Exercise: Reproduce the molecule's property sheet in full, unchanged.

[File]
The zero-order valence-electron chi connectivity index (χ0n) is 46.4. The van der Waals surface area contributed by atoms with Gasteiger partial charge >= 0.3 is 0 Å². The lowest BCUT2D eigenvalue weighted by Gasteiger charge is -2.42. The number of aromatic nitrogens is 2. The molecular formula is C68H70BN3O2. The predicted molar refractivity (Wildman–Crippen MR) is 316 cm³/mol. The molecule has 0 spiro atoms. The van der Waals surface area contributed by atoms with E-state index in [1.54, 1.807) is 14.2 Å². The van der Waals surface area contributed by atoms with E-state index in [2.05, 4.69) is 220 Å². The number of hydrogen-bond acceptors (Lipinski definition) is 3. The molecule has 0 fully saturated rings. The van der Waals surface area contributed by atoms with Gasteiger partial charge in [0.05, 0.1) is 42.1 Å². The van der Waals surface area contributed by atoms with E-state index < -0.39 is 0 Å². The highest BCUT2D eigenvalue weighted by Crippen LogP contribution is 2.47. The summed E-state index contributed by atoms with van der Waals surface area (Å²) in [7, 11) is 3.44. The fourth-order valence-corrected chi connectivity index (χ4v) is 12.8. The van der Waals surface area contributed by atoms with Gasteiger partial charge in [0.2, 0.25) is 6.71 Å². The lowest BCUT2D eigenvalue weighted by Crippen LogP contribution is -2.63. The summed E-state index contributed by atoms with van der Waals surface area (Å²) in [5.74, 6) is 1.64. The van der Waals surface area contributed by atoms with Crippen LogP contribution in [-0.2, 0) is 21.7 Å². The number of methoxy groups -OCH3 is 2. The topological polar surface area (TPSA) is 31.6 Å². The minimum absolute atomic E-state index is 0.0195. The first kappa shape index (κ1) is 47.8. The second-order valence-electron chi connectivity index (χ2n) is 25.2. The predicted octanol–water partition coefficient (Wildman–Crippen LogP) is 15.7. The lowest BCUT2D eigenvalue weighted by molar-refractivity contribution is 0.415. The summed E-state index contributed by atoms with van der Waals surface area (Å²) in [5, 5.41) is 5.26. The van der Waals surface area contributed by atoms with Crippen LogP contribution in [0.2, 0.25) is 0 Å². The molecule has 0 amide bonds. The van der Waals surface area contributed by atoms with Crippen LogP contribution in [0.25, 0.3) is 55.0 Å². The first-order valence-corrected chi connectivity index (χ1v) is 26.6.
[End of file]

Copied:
The zero-order valence-electron chi connectivity index (χ0n) is 46.4. The van der Waals surface area contributed by atoms with Gasteiger partial charge >= 0.3 is 0 Å². The lowest BCUT2D eigenvalue weighted by Gasteiger charge is -2.42. The number of aromatic nitrogens is 2. The molecular formula is C68H70BN3O2. The predicted molar refractivity (Wildman–Crippen MR) is 316 cm³/mol. The molecule has 0 spiro atoms. The van der Waals surface area contributed by atoms with E-state index in [1.54, 1.807) is 14.2 Å². The van der Waals surface area contributed by atoms with E-state index in [2.05, 4.69) is 220 Å². The number of hydrogen-bond acceptors (Lipinski definition) is 3. The molecule has 0 fully saturated rings. The van der Waals surface area contributed by atoms with Gasteiger partial charge in [0.05, 0.1) is 42.1 Å². The van der Waals surface area contributed by atoms with E-state index < -0.39 is 0 Å². The highest BCUT2D eigenvalue weighted by Crippen LogP contribution is 2.47. The summed E-state index contributed by atoms with van der Waals surface area (Å²) in [7, 11) is 3.44. The fourth-order valence-corrected chi connectivity index (χ4v) is 12.8. The van der Waals surface area contributed by atoms with Gasteiger partial charge in [0.2, 0.25) is 6.71 Å². The lowest BCUT2D eigenvalue weighted by Crippen LogP contribution is -2.63. The summed E-state index contributed by atoms with van der Waals surface area (Å²) in [5.74, 6) is 1.64. The van der Waals surface area contributed by atoms with Crippen LogP contribution in [-0.2, 0) is 21.7 Å². The number of methoxy groups -OCH3 is 2. The topological polar surface area (TPSA) is 31.6 Å². The minimum absolute atomic E-state index is 0.0195. The first kappa shape index (κ1) is 47.8. The second-order valence-electron chi connectivity index (χ2n) is 25.2. The predicted octanol–water partition coefficient (Wildman–Crippen LogP) is 15.7. The lowest BCUT2D eigenvalue weighted by molar-refractivity contribution is 0.415. The summed E-state index contributed by atoms with van der Waals surface area (Å²) in [5, 5.41) is 5.26. The van der Waals surface area contributed by atoms with Crippen LogP contribution in [0.2, 0.25) is 0 Å². The molecule has 0 amide bonds. The van der Waals surface area contributed by atoms with Crippen LogP contribution in [0.25, 0.3) is 55.0 Å². The first-order valence-corrected chi connectivity index (χ1v) is 26.6.